Friday, June 7, 2019

Shakespeare tale claims 'All is True,' but might it be a play within a play?

Way back in the late 19th century, Mark Twain allegedly coined the phrase, "Never let the facts get in the way of a good story."

So, when William Shakespeare (Kenneth Branagh) says something similar to his wife (Judi Dench) in "All Is True," it's a likely tip-off that what you get from this tale about Bard's retirement years is not necessarily how he really saw it way, way, way back in the early 1600s.

Still, director Branagh and screenwriter Ben Elton spin a decent yarn that also concludes "Family is everything" instead of "The play's the thing." Now that becomes a pointed shift in direction for the world's most famous playwright after his Globe Theater burned to the ground and sent him packing back to Stratford-upon-Avon.

After all, neither his resentful, older bride, nor his adult daughters (Lydia Wilson and Kathryn Wilder) exactly welcome him home with open arms. Real truth be told, his successes kept him in London for decades, doing who knows what else while, at best, staying inattentive to the clan back home.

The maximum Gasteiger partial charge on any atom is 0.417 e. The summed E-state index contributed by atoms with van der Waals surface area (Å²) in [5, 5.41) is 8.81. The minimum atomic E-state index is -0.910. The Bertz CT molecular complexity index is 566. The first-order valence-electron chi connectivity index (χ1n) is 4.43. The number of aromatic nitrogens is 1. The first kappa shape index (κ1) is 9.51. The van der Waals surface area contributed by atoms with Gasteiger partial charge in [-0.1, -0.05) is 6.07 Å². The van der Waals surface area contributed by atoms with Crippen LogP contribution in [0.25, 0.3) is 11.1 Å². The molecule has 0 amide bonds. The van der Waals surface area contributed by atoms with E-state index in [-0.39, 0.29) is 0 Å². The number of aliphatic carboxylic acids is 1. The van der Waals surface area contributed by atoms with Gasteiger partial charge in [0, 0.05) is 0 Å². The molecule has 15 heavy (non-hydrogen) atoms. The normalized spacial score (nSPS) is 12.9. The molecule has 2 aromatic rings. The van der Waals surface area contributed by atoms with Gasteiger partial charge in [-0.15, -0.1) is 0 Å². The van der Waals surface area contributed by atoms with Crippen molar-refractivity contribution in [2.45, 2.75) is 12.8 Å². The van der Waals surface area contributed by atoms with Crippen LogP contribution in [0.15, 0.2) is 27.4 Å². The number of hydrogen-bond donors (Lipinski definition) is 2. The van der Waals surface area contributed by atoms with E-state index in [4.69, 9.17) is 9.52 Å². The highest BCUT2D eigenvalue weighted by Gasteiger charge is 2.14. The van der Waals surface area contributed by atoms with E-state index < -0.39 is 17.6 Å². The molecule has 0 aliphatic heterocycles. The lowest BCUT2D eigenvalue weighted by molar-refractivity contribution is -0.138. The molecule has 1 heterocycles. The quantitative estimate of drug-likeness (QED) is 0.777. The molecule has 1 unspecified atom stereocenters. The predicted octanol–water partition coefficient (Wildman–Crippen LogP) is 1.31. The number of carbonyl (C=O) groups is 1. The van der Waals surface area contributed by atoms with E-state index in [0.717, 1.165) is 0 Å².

Years earlier, the writer/director/producer even missed the funeral of his 11-year-old son, Hamnet (not Hamlet), whose somewhat mysterious passing haunts Will like a character from one his most famous works. So, what's a father to do but build and dedicate a garden to the boy he never really knew.

Such hard work takes time, and Shakespearean stalwart Branagh fills some of it with scandals of the day for each daughter, as well as info-filled conversations with visiting pals and patrons. Ian McKellen becomes the notable player in the latter group, as the Earl of Southhampton, a racy conversationalist who may have shared more than money or friendship with Will.

There's also some picture-perfect cinematography from Zac Nicholson ("The Death of Stalin"), whose images gleam in tandem with most of his fellow Brits in the nicely assembled cast.

Rated "PG-13": thematic elements, suggestive material and language; 1:41; $ $ $ and 1/2 out of $5

No comments: